First seen in the mind mapping app’s Mac version earlier this year, MindNode has added an editable outline mode to its iPad and iPhone versions. I was impressed with MindNode’s editable outline mode on the Mac, and I’m happy to report that the iPad and iPhone versions are every bit as good. The app’s editable outline takes advantage of the iPad and iPhone’s unique features to provide the same useful alternative perspective on your mind map that the Mac version offers.
Outline mode on the iPad and iPhone will be familiar to anyone who has used the feature on the Mac, but it has been tailored specifically to those devices’ hardware. Of the two, I prefer the iPad’s roomier screen, but the iPhone is a surprisingly good option, notwithstanding its smaller screen, especially for quick on-the-go edits.
To view a mind map’s outline, tap the outline icon in MindNode’s tool palette, and on the iPad, the outline slides into view from the side of the screen. The outline can extend the height of the iPad’s screen or shrink into a compact panel with a swipe down on its drag handle. The panel can also be moved to either side of the screen, providing lots of layout flexibility onscreen.
On the iPhone, the experience is usually modal because of the smaller screen size. In portrait mode, the outline view slides up from the bottom occupying the entire view. However, in landscape on the iPhone 12 Pro Max, you can view the outline side-by-side with your mind map, although working that way is a bit cramped.
Once the outline panel is visible on the iPad, you have a couple of choices. You can work with the outline view open in the panel side-by-side with your mind map, or you can tap the double-arrow button to expand the outline to occupy the entire screen. In either view, the outline is fully interactive.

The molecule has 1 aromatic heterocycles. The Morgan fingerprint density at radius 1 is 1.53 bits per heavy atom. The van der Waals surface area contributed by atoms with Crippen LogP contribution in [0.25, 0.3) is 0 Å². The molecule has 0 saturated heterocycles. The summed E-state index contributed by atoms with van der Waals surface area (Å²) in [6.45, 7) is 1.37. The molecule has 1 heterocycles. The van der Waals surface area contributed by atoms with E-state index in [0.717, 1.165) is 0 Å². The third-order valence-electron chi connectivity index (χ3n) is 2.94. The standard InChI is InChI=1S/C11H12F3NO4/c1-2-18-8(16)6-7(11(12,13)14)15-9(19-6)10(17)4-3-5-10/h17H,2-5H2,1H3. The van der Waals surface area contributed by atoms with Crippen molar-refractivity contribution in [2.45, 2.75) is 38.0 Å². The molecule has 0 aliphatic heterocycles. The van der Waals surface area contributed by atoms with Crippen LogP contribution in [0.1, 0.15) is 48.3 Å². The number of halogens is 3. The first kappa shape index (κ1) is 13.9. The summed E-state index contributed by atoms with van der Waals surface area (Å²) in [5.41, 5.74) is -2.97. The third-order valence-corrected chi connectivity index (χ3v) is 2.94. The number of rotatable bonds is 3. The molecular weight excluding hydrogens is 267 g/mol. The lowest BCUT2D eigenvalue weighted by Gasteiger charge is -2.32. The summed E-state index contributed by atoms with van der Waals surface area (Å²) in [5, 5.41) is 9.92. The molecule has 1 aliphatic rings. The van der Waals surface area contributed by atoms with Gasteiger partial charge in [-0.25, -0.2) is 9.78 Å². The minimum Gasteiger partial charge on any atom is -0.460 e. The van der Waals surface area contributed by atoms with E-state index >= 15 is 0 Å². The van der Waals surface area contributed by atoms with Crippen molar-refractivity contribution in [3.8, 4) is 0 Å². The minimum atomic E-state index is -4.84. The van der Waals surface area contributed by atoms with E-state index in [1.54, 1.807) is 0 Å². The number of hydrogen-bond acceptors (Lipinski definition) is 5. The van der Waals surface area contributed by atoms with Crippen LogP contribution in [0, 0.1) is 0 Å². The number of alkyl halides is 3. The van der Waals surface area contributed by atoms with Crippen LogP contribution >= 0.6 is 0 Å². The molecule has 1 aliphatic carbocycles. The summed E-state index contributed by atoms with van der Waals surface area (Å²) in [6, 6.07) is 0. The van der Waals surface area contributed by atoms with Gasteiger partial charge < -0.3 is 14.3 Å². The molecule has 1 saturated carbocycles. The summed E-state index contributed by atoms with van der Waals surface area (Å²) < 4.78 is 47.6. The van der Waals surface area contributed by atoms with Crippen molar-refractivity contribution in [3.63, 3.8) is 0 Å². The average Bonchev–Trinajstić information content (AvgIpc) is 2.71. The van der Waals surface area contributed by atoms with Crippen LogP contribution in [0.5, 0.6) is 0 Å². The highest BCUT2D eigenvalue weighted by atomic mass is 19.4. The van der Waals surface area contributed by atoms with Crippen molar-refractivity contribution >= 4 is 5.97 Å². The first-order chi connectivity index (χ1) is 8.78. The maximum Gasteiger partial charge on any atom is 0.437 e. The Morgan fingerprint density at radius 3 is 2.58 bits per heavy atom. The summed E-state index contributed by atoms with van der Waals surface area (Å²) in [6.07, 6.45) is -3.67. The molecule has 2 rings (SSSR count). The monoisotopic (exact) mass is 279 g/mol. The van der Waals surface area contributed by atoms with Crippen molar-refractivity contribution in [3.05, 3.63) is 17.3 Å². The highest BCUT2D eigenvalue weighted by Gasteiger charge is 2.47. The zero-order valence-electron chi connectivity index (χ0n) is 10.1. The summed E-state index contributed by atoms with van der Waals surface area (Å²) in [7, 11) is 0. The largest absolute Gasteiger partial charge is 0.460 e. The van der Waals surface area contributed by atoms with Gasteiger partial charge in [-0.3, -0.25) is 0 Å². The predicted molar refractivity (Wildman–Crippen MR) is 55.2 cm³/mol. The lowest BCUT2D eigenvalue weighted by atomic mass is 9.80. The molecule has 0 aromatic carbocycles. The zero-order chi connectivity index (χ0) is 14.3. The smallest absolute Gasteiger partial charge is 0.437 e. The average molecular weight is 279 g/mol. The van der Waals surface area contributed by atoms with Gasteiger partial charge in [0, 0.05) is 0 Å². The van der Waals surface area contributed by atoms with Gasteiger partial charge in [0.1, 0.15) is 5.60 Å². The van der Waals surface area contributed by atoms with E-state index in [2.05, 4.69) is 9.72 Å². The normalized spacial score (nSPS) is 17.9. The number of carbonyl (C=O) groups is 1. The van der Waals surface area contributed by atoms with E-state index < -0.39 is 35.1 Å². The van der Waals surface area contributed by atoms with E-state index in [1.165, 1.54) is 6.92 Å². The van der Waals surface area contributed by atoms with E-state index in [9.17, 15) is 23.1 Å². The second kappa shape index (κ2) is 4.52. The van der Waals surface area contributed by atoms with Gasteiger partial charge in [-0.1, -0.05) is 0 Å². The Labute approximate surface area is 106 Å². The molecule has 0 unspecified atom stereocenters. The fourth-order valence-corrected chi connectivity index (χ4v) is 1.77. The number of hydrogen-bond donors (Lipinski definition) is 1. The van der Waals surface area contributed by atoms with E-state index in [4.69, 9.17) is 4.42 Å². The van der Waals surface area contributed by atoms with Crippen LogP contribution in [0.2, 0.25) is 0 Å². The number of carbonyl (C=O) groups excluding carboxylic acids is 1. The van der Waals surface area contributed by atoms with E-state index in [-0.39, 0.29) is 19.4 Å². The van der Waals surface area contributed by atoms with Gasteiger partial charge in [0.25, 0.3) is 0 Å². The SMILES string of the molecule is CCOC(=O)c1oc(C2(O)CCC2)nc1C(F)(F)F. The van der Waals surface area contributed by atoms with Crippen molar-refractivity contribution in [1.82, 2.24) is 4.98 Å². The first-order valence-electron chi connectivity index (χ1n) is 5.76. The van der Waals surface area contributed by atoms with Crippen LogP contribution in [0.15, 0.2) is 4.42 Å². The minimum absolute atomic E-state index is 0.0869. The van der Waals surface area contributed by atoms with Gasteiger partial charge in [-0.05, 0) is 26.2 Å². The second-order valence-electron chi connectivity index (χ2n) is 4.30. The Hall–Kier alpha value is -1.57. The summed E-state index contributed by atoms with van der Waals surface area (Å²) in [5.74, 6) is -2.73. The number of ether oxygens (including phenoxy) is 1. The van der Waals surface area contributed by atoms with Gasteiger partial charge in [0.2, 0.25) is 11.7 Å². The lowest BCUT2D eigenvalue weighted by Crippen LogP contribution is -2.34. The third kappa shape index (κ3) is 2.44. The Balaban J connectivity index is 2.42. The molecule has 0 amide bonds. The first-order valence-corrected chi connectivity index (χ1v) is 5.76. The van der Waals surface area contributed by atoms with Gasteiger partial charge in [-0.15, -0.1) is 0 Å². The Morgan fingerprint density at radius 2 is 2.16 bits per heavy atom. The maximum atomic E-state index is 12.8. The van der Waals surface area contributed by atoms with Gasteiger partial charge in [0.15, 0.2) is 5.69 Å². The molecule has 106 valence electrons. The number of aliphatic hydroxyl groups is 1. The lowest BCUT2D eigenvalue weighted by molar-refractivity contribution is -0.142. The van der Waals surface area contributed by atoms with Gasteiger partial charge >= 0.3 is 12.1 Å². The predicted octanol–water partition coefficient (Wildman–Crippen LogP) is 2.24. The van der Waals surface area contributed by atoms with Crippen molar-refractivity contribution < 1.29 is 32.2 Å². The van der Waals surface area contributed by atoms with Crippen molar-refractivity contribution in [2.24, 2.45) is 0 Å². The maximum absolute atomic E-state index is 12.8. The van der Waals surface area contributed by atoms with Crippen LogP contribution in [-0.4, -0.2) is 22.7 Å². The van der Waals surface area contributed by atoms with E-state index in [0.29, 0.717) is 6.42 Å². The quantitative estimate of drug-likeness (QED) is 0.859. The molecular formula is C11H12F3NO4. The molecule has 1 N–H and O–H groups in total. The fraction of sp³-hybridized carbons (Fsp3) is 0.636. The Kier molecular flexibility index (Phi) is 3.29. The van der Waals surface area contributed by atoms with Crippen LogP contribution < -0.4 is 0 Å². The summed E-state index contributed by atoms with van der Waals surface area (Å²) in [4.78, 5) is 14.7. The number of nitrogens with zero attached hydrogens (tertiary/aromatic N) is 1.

On either device, nodes can be dragged around the outline, dropped between sibling notes to rearrange them, or on top of another node to create a new child node relationship. Context menus are supported too, which reveal options to indent, outdent, and show a node in the mind map, as well as cut, copy, paste, or delete it. Indenting and outdenting, along with deleting, are also supported by swiping left and right on nodes of the outline. Outline mode supports external keyboard and trackpad interaction, Scribble with the Apple Pencil, and full-screen viewing on an external display too.
The ability to show a node in the mind map is particularly handy when you have a large, sprawling mind map. That’s not the only design choice that stands out in this update. The outline nodes are color-coded to match the mind map, making it easy to visualize the relationships between the mind map and outline. Each node on the outline is connected by vertical lines that make it easy to tell which nodes are at the same hierarchical level, and sections of the outline can be folded at its parent nodes, which collapses the corresponding sections of the mind map too.
In my review of MindNode’s Mac update, I concluded that:
IdeasOnCanvas have absolutely nailed the outlining basics with this update. The visual design, display options for the outline and mind map views, and keyboard shortcut implementation work together in perfect concert, making the feature feel natural and the interactions obvious.
That holds equally true on the iPad and iPhone. Having an alternative view for editing provides a valuable second perspective on large mind maps. Combined with the app’s many other exceptional features, MindNode is a powerful tool for anyone working on a big project, which is why I plan to use it this summer as I plan my annual macOS review.
MindNode’s editable outline mode is available from the App Store as part of a MindNode Plus subscription, which is an In-App Purchase.